Synopses & Reviews
In 1992 the Weekly World News
finally reported Adolf Hitler's death reluctant more than a century after the Nazi dictator's birth to relinquish the fascination, fear and sales revenues that a "living" Führer
generated. To this day the historical and personal forces that produced Hitler and his bellicose, racist behavior remain a bitterly debated, ultimately irreconcilable mystery. Is it any wonder that many resist the implications posed by the reality of his death: that a genocidal mass murderer may die unpunished?
Hitler: The Survival Myth is the only comprehensive examination of the mythology surrounding Hitler's suicide; of the legends of his survival and escape from Germany (including Hitler sightings from Latin America to Antarctica); and of the public's continuing fascination with, and the media's wild theories about, the Führer's fate.
This updated edition reminds readers that the Hitler survival myth continues to flourish on Internet sites offering "evidence" of cover-ups, conspiracies, and secret investigations and that Holocaust revisionists continue to diminish the Final Solution's scope and Hitler's culpability. Clearly, alive or dead, Hitler haunts us still.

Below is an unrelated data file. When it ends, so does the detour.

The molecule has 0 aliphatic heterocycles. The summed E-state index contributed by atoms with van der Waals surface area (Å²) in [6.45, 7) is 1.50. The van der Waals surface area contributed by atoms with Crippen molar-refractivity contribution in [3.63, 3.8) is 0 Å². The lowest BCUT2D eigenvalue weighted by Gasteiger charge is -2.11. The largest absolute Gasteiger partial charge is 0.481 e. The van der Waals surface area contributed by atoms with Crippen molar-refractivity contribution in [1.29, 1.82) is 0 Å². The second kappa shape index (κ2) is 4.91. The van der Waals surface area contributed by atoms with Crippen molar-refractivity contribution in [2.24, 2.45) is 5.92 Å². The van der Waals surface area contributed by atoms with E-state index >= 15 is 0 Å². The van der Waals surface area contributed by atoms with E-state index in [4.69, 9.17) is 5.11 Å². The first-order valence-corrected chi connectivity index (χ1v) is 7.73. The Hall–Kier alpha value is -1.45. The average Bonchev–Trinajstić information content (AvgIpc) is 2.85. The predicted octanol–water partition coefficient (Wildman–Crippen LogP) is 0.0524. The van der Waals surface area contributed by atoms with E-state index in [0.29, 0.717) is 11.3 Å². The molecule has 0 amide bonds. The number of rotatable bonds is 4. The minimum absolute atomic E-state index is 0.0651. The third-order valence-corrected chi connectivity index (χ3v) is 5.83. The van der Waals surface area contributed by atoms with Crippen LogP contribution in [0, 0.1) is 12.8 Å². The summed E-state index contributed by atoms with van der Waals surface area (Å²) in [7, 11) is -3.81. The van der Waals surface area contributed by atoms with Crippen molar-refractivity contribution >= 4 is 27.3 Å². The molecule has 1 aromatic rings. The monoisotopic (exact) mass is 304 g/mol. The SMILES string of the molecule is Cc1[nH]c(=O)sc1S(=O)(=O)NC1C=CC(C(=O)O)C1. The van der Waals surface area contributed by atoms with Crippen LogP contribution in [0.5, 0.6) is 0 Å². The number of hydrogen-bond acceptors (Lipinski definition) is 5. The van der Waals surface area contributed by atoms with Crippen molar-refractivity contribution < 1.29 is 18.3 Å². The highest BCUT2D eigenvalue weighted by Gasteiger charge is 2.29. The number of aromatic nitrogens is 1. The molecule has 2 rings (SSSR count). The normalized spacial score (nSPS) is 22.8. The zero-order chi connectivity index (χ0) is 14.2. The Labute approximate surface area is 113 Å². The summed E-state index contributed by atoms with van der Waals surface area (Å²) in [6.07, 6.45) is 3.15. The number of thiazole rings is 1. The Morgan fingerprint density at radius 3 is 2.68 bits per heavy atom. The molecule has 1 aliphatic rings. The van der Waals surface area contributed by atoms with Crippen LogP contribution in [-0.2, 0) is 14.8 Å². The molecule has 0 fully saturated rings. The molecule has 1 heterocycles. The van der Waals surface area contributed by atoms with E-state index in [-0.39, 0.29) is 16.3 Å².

"Well written, scrupulously researched, and exhaustively documented....Hitler always had charisma; who can deny it to his ghost? What is appalling is the apparent need of so many people to believe that Hitler is still alive, somewhere, somehow. This McKale can't really account for, but he presents the evidence for us to draw our own conclusions and he does it with lucidity." New York Times Book Review
This is the only comprehensive history of the mythology surrounding Hitler's death; the legends of his survival and escape from Germany; and what the public's continuing fascination and the media's wild theories reveal about our society, historical perspectives and popular culture.
A comprehensive history of the mythology surrounding Hitler's death, and look at why certain far-fetched theories have such a hold on the popular imagination.
Despite the evidence indicating that Hitler committed suicide in Berlin in 1945, numerous stories have sprung up since World War II, placing Hitler in the Amazon, in a fortress in the Antarctic, and in many other locales. Author McKale looks at all the legends that have arisen since Hitler's death; he examines how these myths have been used politically during the Cold War, and how Hitler's survival has been depicted in popular culture. McKale explores what these myths say about us and the way we view history. At the core of these legends, says McKale, is the frustrating idea that Hitler escaped judgement and justice.
Includes bibliographical references and index.